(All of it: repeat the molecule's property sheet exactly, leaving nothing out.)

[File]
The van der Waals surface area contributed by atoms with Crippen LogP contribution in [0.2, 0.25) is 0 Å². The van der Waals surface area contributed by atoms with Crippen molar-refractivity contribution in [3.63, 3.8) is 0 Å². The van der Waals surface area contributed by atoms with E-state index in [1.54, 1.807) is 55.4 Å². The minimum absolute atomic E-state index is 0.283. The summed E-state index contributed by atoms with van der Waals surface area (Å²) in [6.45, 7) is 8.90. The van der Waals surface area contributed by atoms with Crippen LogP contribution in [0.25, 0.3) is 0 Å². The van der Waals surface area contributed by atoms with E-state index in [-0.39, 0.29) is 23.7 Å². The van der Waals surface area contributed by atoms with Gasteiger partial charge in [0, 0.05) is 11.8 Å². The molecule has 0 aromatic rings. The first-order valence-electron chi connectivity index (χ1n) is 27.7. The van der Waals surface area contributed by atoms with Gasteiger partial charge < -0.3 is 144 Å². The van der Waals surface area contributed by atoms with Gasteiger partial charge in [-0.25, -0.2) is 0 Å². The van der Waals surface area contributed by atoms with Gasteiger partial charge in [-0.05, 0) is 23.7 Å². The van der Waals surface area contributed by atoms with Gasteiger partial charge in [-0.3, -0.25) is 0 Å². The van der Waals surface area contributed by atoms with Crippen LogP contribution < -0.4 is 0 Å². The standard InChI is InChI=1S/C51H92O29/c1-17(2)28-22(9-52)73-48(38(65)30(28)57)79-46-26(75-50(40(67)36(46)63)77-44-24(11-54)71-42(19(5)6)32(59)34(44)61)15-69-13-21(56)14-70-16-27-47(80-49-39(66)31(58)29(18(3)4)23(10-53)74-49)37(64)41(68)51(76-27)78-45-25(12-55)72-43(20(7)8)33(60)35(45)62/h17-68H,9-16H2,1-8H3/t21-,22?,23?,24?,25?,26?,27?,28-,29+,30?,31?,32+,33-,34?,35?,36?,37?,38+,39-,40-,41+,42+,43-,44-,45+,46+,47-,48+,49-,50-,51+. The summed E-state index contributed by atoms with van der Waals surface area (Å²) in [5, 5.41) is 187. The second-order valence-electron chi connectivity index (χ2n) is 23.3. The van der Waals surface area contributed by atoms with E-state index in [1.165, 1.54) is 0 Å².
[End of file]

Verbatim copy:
The van der Waals surface area contributed by atoms with Crippen LogP contribution in [0.2, 0.25) is 0 Å². The van der Waals surface area contributed by atoms with Crippen molar-refractivity contribution in [3.63, 3.8) is 0 Å². The van der Waals surface area contributed by atoms with E-state index in [1.54, 1.807) is 55.4 Å². The minimum absolute atomic E-state index is 0.283. The summed E-state index contributed by atoms with van der Waals surface area (Å²) in [6.45, 7) is 8.90. The van der Waals surface area contributed by atoms with Crippen LogP contribution in [0.25, 0.3) is 0 Å². The van der Waals surface area contributed by atoms with E-state index in [-0.39, 0.29) is 23.7 Å². The van der Waals surface area contributed by atoms with Gasteiger partial charge in [0, 0.05) is 11.8 Å². The molecule has 0 aromatic rings. The first-order valence-electron chi connectivity index (χ1n) is 27.7. The van der Waals surface area contributed by atoms with Gasteiger partial charge < -0.3 is 144 Å². The van der Waals surface area contributed by atoms with Gasteiger partial charge in [-0.25, -0.2) is 0 Å². The van der Waals surface area contributed by atoms with Gasteiger partial charge in [-0.05, 0) is 23.7 Å². The van der Waals surface area contributed by atoms with Gasteiger partial charge in [-0.3, -0.25) is 0 Å². The van der Waals surface area contributed by atoms with Crippen LogP contribution < -0.4 is 0 Å². The standard InChI is InChI=1S/C51H92O29/c1-17(2)28-22(9-52)73-48(38(65)30(28)57)79-46-26(75-50(40(67)36(46)63)77-44-24(11-54)71-42(19(5)6)32(59)34(44)61)15-69-13-21(56)14-70-16-27-47(80-49-39(66)31(58)29(18(3)4)23(10-53)74-49)37(64)41(68)51(76-27)78-45-25(12-55)72-43(20(7)8)33(60)35(45)62/h17-68H,9-16H2,1-8H3/t21-,22?,23?,24?,25?,26?,27?,28-,29+,30?,31?,32+,33-,34?,35?,36?,37?,38+,39-,40-,41+,42+,43-,44-,45+,46+,47-,48+,49-,50-,51+. The summed E-state index contributed by atoms with van der Waals surface area (Å²) in [5, 5.41) is 187. The second-order valence-electron chi connectivity index (χ2n) is 23.3. The van der Waals surface area contributed by atoms with E-state index in [1.165, 1.54) is 0 Å².